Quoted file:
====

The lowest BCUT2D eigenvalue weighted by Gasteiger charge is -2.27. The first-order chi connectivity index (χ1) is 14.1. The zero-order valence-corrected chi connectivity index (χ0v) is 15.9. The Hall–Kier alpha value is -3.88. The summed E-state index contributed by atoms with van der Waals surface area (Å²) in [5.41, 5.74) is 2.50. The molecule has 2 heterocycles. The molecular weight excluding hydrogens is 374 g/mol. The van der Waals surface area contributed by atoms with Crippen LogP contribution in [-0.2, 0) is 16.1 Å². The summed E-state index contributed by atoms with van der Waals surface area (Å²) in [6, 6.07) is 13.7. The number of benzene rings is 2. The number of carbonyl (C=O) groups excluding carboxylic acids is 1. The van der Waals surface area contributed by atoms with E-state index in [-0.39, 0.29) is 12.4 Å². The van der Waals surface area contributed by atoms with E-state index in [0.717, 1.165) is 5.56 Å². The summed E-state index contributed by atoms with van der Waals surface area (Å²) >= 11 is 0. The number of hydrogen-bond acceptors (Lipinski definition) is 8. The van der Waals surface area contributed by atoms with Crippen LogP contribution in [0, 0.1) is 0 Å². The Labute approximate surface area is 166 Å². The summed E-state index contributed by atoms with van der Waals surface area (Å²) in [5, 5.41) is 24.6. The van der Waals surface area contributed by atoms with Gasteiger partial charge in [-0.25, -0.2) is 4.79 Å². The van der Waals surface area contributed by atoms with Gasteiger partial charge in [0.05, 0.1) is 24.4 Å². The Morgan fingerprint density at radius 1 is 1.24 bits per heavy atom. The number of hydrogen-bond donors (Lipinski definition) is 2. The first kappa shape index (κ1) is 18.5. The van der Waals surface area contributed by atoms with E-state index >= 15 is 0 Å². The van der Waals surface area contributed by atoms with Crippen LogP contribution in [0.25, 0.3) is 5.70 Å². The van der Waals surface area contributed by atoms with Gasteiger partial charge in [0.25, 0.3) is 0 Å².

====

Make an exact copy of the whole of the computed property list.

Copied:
The lowest BCUT2D eigenvalue weighted by Gasteiger charge is -2.27. The first-order chi connectivity index (χ1) is 14.1. The zero-order valence-corrected chi connectivity index (χ0v) is 15.9. The Hall–Kier alpha value is -3.88. The summed E-state index contributed by atoms with van der Waals surface area (Å²) in [5.41, 5.74) is 2.50. The molecule has 2 heterocycles. The molecular weight excluding hydrogens is 374 g/mol. The van der Waals surface area contributed by atoms with Crippen LogP contribution in [-0.2, 0) is 16.1 Å². The summed E-state index contributed by atoms with van der Waals surface area (Å²) in [6, 6.07) is 13.7. The number of benzene rings is 2. The number of carbonyl (C=O) groups excluding carboxylic acids is 1. The van der Waals surface area contributed by atoms with E-state index in [-0.39, 0.29) is 12.4 Å². The van der Waals surface area contributed by atoms with E-state index in [0.717, 1.165) is 5.56 Å². The summed E-state index contributed by atoms with van der Waals surface area (Å²) >= 11 is 0. The number of hydrogen-bond acceptors (Lipinski definition) is 8. The van der Waals surface area contributed by atoms with Crippen LogP contribution in [0, 0.1) is 0 Å². The Labute approximate surface area is 166 Å². The summed E-state index contributed by atoms with van der Waals surface area (Å²) in [5, 5.41) is 24.6. The van der Waals surface area contributed by atoms with Gasteiger partial charge in [-0.25, -0.2) is 4.79 Å². The van der Waals surface area contributed by atoms with Gasteiger partial charge in [0.05, 0.1) is 24.4 Å². The Morgan fingerprint density at radius 1 is 1.24 bits per heavy atom. The number of hydrogen-bond donors (Lipinski definition) is 2. The first kappa shape index (κ1) is 18.5. The van der Waals surface area contributed by atoms with E-state index >= 15 is 0 Å². The van der Waals surface area contributed by atoms with Crippen LogP contribution in [0.25, 0.3) is 5.70 Å². The van der Waals surface area contributed by atoms with Gasteiger partial charge in [0.25, 0.3) is 0 Å².